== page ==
Iran - Central Asia. Persians (Khorasan, 1 text) [poor man (drops an ax into the river) and refuses the gold that the fish offers him; finally he takes it, he is rich; the rich man deliberately throws an ax into the river, says fish, which is golden, does not give him anything]: Marzolph 1984, No. 729:140.

Baltoscandia. Estonians [the worker cut a tree on the shore, the axe fell into the lake, the owner refused to give a new one, promised not to pay if the worker did not find the ax; the waterman offered copper, silver, gold axes, the worker each time said that it was not his; the waterman took out his ax and gave him the rest; the owner deliberately dropped his ax, replied to the waterman that the other axes were his; the water one disappeared along with with axes]: J.Kõrv in Põder, Tanner 2000:229-231 (=Raud 2004:120-122); Karelians [the shepherd dropped a knife into the river; Ahti heard complaints, brought gold from the bottom; the shepherd said it was not his; A. brings silver, the same; brings iron, gives all three; another person deliberately threw a knife into the water; A. brought gold, he tried to grab it, could not, was left with nothing]: Petrukhin 2003:89; Latvians [Three axes. The poor man drops an ax into the water. The waterman brings him a silver, then a golden ax, but the poor man only wants his own and gets all three. A rich man deliberately throws his ax, demands gold from the water one, but does not get a single one]: Aris, Medne 1977, No. 729:315; Finns: Uther 2004 (1), No. 729:391-392; Lithuanians [the poor man cut wood from rivers, the axe fell into the pool; the lame old man jumps into the water, serves a golden ax, then a silver one; the poor man takes only an iron one, receives the first two as a reward for honesty; a greedy man deliberately drops an ax into the pool; the old man pulls it out, he refuses the silver one, recognizes it as his gold one; all three axes beat him]: Lebite 1965:240-242.

Volga - Perm. Mordva: Essays on Mordovian dialects 4:285-287 in Kecskeméti, Paunonen 1974, No. 729:236; (cf. marie [older sister drops a bucket into the water, does the old man's job (milks a goat); the old man pulls a bucket out of the water and gives her a beauty and rewards her for her meekness; the younger sister tries to imitate the eldest; does not perform the old man's task well, for which she was punished]: Sabitov 1989, No. 729:43).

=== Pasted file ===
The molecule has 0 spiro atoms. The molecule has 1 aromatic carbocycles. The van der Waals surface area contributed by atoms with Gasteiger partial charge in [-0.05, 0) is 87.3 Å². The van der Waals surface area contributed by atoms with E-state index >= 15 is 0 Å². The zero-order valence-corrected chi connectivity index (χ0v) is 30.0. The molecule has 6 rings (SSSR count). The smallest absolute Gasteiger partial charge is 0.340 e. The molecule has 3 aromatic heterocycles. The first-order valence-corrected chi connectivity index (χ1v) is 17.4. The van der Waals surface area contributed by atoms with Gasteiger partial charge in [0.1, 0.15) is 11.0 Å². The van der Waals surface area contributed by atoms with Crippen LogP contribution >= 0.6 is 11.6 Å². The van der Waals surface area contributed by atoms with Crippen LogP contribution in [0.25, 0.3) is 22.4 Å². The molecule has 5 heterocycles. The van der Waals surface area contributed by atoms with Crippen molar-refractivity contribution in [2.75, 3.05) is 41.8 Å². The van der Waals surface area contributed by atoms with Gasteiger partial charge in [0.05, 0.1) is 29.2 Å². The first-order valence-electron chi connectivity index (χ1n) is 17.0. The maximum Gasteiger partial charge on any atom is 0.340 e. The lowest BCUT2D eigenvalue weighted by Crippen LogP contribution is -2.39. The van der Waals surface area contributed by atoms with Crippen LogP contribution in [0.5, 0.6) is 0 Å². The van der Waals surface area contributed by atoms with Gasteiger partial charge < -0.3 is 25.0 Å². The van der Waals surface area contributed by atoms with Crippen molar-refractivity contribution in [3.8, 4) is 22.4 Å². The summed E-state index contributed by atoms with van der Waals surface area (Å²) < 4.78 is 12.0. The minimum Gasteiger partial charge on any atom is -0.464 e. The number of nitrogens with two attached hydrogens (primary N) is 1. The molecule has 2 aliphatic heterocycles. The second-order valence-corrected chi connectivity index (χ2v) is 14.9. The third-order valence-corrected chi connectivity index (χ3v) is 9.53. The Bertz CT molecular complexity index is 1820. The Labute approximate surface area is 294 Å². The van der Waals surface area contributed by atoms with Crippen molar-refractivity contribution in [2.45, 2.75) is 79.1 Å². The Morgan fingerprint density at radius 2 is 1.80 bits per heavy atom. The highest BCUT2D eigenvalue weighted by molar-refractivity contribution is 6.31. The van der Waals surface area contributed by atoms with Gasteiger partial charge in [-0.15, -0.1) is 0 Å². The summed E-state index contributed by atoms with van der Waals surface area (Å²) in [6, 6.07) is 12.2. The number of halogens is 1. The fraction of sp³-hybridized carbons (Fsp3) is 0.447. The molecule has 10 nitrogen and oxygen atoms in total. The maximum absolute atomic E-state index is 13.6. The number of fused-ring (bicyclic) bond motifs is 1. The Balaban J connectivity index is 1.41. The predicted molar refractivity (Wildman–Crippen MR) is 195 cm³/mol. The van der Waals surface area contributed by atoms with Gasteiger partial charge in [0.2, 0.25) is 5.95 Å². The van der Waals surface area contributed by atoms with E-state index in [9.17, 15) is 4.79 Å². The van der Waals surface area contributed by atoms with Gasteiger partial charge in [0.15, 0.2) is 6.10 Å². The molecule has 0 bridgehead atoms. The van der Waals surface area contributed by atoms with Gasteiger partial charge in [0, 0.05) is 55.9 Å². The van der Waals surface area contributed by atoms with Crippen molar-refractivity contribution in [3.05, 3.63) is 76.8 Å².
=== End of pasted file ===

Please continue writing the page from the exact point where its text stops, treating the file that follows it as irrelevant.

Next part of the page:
Turkestan. Kyrgyz [the poor man lived by collecting and selling firewood; one day his axe fell into the river; the poor man cried, an old man appeared, promised to find an ax, pulled silver out of the water; then gold; poor man refuses them; the old man took out an iron one, and gave them gold and silver too; when he found out about this, bai also came to the river and deliberately dropped his ax; at the sight of silver and gold, he shouted that both were him; the old man disappeared into the river along with the axes]: Sabyr uulu 2008:42-43.

Southern Siberia - Mongolia. Chelkan residents [the older brother has no children, the youngest has many; when they shared the property, the youngest got only a cow and one horse; the younger brother crossed the river, dropped his ax; cried; the owner of the river got it silver; then gold; the younger brother said that it was iron; she gave him iron, gold and silver to boot; when the older brother found out about this, he deliberately dropped his axe; when the owner found out the river came up with a silver axe, with a golden ax, the elder brother shouted that he was; she did not give him anything]: Shirobokova, Koshkareva 2003, No. 17:181-184.

Eastern Siberia. Central (?) Yakuts (the place of recording is not specified) [the poor man dropped his ax into the lake; the water man gave him a silver one, he did not take it; he served it again, the old man took it; the neighbor deliberately drowned his ax; the waterman emerged from silver, the man grabbed him, the water dragged him into the water]: Ergis 1967b, No. 265:233.

Japan. Japanese [an old woodcutter drops an ax into the river; a beautiful woman comes out of the water, holds out a gold, then a silver axe; the lumberjack says it was rusty iron; the beauty gives it and gold with silver as a reward; a neighbor repeats everything, claims a golden ax, loses his own; legends have no imitation motive; a person goes down to the underwater world for an ax]: Ikeda 1971, NO. 729:169.